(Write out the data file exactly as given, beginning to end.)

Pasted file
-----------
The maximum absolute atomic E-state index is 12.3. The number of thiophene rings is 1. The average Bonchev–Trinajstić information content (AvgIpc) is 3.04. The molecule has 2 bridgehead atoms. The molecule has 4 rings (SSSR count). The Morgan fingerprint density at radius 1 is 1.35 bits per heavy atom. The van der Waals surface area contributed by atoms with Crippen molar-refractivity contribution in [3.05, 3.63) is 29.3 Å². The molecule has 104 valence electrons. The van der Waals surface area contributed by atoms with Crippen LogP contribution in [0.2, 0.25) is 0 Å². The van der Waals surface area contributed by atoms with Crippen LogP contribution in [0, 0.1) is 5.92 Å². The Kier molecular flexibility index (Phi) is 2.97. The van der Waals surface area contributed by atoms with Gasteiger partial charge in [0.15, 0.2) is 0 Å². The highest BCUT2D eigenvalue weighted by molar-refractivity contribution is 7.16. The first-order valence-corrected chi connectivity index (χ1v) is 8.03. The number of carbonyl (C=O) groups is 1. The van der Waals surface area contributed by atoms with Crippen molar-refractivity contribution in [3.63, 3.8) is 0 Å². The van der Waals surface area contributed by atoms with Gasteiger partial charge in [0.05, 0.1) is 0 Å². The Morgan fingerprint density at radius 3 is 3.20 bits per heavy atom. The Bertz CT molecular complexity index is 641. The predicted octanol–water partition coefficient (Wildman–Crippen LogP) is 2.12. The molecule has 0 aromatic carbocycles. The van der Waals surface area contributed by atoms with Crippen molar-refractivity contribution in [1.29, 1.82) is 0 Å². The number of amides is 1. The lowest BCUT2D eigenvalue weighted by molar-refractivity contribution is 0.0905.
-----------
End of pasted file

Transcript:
The maximum absolute atomic E-state index is 12.3. The number of thiophene rings is 1. The average Bonchev–Trinajstić information content (AvgIpc) is 3.04. The molecule has 2 bridgehead atoms. The molecule has 4 rings (SSSR count). The Morgan fingerprint density at radius 1 is 1.35 bits per heavy atom. The van der Waals surface area contributed by atoms with Crippen molar-refractivity contribution in [3.05, 3.63) is 29.3 Å². The molecule has 104 valence electrons. The van der Waals surface area contributed by atoms with Crippen LogP contribution in [0.2, 0.25) is 0 Å². The van der Waals surface area contributed by atoms with Crippen LogP contribution in [0, 0.1) is 5.92 Å². The Kier molecular flexibility index (Phi) is 2.97. The van der Waals surface area contributed by atoms with Gasteiger partial charge in [0.15, 0.2) is 0 Å². The highest BCUT2D eigenvalue weighted by molar-refractivity contribution is 7.16. The first-order valence-corrected chi connectivity index (χ1v) is 8.03. The number of carbonyl (C=O) groups is 1. The van der Waals surface area contributed by atoms with Crippen molar-refractivity contribution in [3.63, 3.8) is 0 Å². The van der Waals surface area contributed by atoms with Gasteiger partial charge in [0.05, 0.1) is 0 Å². The Morgan fingerprint density at radius 3 is 3.20 bits per heavy atom. The Bertz CT molecular complexity index is 641. The predicted octanol–water partition coefficient (Wildman–Crippen LogP) is 2.12. The molecule has 0 aromatic carbocycles. The van der Waals surface area contributed by atoms with Crippen molar-refractivity contribution in [1.29, 1.82) is 0 Å². The number of amides is 1. The lowest BCUT2D eigenvalue weighted by molar-refractivity contribution is 0.0905.